Vaulting Valkyries!

Somerset and I looked at the box front for a long time trying to determine what it is. We guess "war."

Of all the Small Box Games I own, this was the hardest to find a header for.

Before we start chatting about The Valkyrie Incident, let’s set the stage with some backstory! Shortly after I finished my reviews of Shadow of the Sun and Stone & Relic, John Clowdus, the owner of Small Box Games, proved himself a fine individual by shooting me a quick email. He thanked me for my previous reviews (of course, because he’s a gentleman) (also, you can find all of my previous SBG reviews here) (I don’t expect you to thank me too, but feel free if you’re so inclined), and mentioned that The Valkyrie Incident was another entry in his series of 2-player area control games. That got me all kinds of hot and bothered, seeing as how Hemloch and Omen: A Reign of War are my favorites of his designs.

And now here we are, at the precipice of finding out whether I liked it. Did it measure up to my two favorite Small Box entries? Was it every bit as gripping? Was the box appropriately small? There’s no alternative but to find out below.

Another stealth Board Game Box Review: ★★★. You can learn what three stars means elsewhere on this site (dozens of extra hits, here we come!)

Small box with game.

The tension is killing me too, so I’ll say it right now: yeah, I really like The Valkyrie Incident. And yes, the box is very, very small.

I had two concerns going in: one, that it would be too similar to my favorite SBG games; and two, that it would stink. As for the first concern, I’m relieved that there’s enough to it that this isn’t Hemloch 2 or Tooth & Nail: Vikings or anything like that. There are definitely points of comparison, but other than some (minor) mechanical similarities, such as competing for control over “territory” cards between two players, The Valkyrie Incident is as distinct as you could hope for. And as for the other concern… well, let’s get the stuff I don’t like about it out of the way first so we can end on a high note.

If I had a single piece of advice for Mr Clowdus, it would be that he needs to ship every single one of his games with some sort of reference sheet, because most of his designs have these quirky little phases, like drawing a single card or checking on something that you won’t use in most instances but turn out to be absolutely critical the other one time out of ten. Omen: A Reign of War came with reference cards because each turn consisted of six involved phases that had to be followed strictly or the game would fall apart. Tooth & Nail: Factions even had a nice little synopsis of the rules printed right on the front of the action cards that governed what you could do (and I assure you, it feels downright strange for me to be talking about something I liked from that game). Even from this latest trio of Kickstarter’d games, Shadow of the Sun came with reference cards but Stone & Relic didn’t, which is problematic because it has a whole bunch of possible actions that new players are hard-pressed to keep straight. Once again, The Valkyrie Incident requires everyone to remember every step of every round, necessitating multiple trips back into the manual, which isn’t that strong to begin with (not with lines like “The player who the first second player is the Start player”). Sure, it’s possible to print off fan-made player aids, but I don’t regard that as an optimal solution.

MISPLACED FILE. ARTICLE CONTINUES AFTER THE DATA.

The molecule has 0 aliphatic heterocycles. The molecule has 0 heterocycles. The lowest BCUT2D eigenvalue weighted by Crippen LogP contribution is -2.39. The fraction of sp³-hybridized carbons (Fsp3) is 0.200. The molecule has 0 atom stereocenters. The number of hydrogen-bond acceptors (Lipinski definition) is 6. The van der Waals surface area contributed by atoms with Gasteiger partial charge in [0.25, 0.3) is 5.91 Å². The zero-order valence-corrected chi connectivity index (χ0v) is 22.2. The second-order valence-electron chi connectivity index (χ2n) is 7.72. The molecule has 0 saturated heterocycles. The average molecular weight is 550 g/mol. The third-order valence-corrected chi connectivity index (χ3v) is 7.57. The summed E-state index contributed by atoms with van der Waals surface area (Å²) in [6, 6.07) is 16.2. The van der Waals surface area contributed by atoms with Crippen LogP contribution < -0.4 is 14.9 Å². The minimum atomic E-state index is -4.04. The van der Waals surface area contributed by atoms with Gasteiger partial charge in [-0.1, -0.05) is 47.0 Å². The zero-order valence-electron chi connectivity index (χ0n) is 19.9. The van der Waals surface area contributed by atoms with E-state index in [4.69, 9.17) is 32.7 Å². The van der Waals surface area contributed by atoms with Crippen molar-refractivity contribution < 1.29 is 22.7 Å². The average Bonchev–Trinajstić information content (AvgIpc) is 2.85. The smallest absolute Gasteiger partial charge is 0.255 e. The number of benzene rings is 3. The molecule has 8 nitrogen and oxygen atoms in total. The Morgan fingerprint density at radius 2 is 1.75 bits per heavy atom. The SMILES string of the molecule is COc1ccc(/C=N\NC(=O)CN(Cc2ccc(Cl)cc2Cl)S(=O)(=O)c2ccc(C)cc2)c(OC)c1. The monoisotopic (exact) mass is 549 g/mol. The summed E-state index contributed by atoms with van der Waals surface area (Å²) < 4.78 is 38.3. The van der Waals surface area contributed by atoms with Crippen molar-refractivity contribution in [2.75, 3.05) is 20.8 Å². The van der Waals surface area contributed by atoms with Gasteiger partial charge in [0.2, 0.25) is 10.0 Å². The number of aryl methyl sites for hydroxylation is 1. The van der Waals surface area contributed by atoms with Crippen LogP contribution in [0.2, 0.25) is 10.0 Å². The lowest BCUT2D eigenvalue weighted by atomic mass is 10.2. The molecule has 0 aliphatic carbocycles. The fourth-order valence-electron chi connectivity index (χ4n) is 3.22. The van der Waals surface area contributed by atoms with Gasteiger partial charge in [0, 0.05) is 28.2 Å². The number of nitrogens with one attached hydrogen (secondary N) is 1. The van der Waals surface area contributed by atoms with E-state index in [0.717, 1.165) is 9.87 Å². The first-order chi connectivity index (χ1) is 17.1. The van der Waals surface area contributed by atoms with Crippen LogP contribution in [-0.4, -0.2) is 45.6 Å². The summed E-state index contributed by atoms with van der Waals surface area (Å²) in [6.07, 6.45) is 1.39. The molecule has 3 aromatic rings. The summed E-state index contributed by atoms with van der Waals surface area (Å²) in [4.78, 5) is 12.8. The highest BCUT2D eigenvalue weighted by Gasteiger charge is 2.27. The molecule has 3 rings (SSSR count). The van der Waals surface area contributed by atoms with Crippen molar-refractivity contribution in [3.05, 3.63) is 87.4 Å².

Alright, with that out of the way, let’s talk about what I like about the game!

Chainsaw bayonets strike me as one of the worst ideas of all time, especially when you're supposed to grip right behind the saw itself and they don't have a chain brake lever or *anything* to keep yourself safe.

Some of the cards: Valkyries, Cogdrives, Actions, and Assaults.

The Valkyrie Incident takes place in such a distant future that men are apparently obsolete and all matters of war are masterfully handled by mechanical cogdrives and female warriors — the eponymous valkyries. This was probably a sweet deal for humanity until the valkyrie clans fell into a great civil war and started up with the orbital bombardments. Now your task is to lead your side to victory over the enemy through the power of battle! Also the power of drafting new recruits! Which may or may not sound quite as exciting as the battle part, but it’s a significant portion of the game — so significant, in fact, that the setup is one long draft phase between you and your opponent until you both have a deck of 15 cards to use in the game proper.

Maybe that sounds a bit dull. It did to me too, especially since I don’t usually play drafting games. But there are enough interesting (and good-looking) cards available that after a few minutes I was hiding the good ones behind the others when I passed them to Somerset (my spouse and gaming nemesis) in the hopes she would overlook them. And when you try crap like that, you know a game’s got its hooks into you.